"Experience is a hard teacher, the tests come before the lessons" - Vernon law
A practical education begins at birth and ends when our curiosity or
ability to learn fades away. For the lucky few, it ends at death. There
are no degrees awarded. There is no graduation ceremony. The testes
never end. The effect is cumulative personal autonomy, which enables a
vibrant and fulfilling life experience.
K. Chesterton said; “Without education, we are in a horrible and deadly
danger of taking educated people seriously.” Of course Mr. Chesterton
was not talking about people with practical educations. He was talking
about those who weren't really interested in learning. He was talking about those who
crammed a day or two before an exam and forgot everything the day
after. He was talking about those who managed by hook or by crook to
graduate with a degree and little else of any practical value to show
for the time they spent in school. He was talking about the class of
smoke & mirrors.
Learning and applying what you learn to develop useful skills is what makes education
practical. An article that was published in Fast Company
on September 11, 2017 describes how some exclusive schools, founded and
supported by successful tech executives, approach education with
emphasis on developing curiosity and true understanding. This is done
by encouraging school children to conceive and develop their own
and demonstrate how what they created can be applied in the real
world. This type of learning helps to develop soft and practical skils. The
children who have the privilege of
going to this kind of school have a head start on life. Of course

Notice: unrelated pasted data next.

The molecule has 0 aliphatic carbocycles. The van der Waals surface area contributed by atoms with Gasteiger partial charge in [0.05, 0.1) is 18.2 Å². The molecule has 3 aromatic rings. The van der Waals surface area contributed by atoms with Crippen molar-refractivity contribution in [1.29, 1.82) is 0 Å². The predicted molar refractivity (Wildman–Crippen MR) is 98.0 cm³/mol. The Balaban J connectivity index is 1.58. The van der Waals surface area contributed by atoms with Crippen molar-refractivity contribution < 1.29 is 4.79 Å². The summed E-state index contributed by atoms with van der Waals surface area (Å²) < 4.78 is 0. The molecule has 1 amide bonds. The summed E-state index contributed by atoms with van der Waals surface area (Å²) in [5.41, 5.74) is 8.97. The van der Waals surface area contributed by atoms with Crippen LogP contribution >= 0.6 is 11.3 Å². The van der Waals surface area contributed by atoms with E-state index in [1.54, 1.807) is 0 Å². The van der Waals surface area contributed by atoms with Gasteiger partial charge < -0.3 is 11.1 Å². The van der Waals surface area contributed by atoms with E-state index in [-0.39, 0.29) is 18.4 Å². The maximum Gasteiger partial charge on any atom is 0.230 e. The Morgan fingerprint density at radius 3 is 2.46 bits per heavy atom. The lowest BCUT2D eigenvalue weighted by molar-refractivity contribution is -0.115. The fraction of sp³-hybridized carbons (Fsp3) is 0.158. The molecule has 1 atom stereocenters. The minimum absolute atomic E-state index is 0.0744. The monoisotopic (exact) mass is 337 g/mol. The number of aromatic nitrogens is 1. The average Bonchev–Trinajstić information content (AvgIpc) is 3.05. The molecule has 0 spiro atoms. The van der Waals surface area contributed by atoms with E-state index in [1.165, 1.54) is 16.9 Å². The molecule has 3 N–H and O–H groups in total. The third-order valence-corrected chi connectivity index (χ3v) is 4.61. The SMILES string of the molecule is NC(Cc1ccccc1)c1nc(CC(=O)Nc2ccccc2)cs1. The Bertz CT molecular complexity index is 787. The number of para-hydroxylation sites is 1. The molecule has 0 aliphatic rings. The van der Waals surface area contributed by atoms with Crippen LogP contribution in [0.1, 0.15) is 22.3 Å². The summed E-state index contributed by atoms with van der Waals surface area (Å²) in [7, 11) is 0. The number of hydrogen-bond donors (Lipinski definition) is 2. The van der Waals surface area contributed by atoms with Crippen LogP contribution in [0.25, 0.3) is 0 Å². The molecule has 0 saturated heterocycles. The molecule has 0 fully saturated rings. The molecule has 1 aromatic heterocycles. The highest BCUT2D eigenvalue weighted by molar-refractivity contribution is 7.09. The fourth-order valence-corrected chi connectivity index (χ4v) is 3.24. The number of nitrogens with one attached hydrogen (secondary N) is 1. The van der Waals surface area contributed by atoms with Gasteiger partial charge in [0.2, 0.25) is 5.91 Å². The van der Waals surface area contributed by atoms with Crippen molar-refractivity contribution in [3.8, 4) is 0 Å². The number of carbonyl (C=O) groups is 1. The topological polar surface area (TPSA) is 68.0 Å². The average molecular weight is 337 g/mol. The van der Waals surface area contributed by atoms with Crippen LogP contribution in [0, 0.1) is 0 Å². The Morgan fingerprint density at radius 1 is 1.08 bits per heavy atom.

us have attended "normal" schools, some better than others. But the
realization that learning and applying knowledge as a life long pursuit
isn't exclusive to
rich kids. Everyone who has learned to love learning is already rich.
Alone, the ability
to read can fuel a curious mind with the stuff that animates lifelong
learning. The right
stuff to read is entirely up to you. But it should include material
that will help you to overcome your personal deficiencies. If you
don't have any personal deficiencies, you can skip over the next 3 paragraphs. If you're not sure where
to start, then you might enjoy reading them.
to identify personal deficiencies is by examining what irritates
you about others. Carl Jung
said: “Everything that irritates us about others can lead us to an
understanding of ourselves.” It’s not
within the scope of this project to analyze the psychology of why we
get irritated by a particular behavior of someone else. But it’s an
important point. Because allowing what someone else says or does to
cause you to overreact and loose your composure, is the opposite of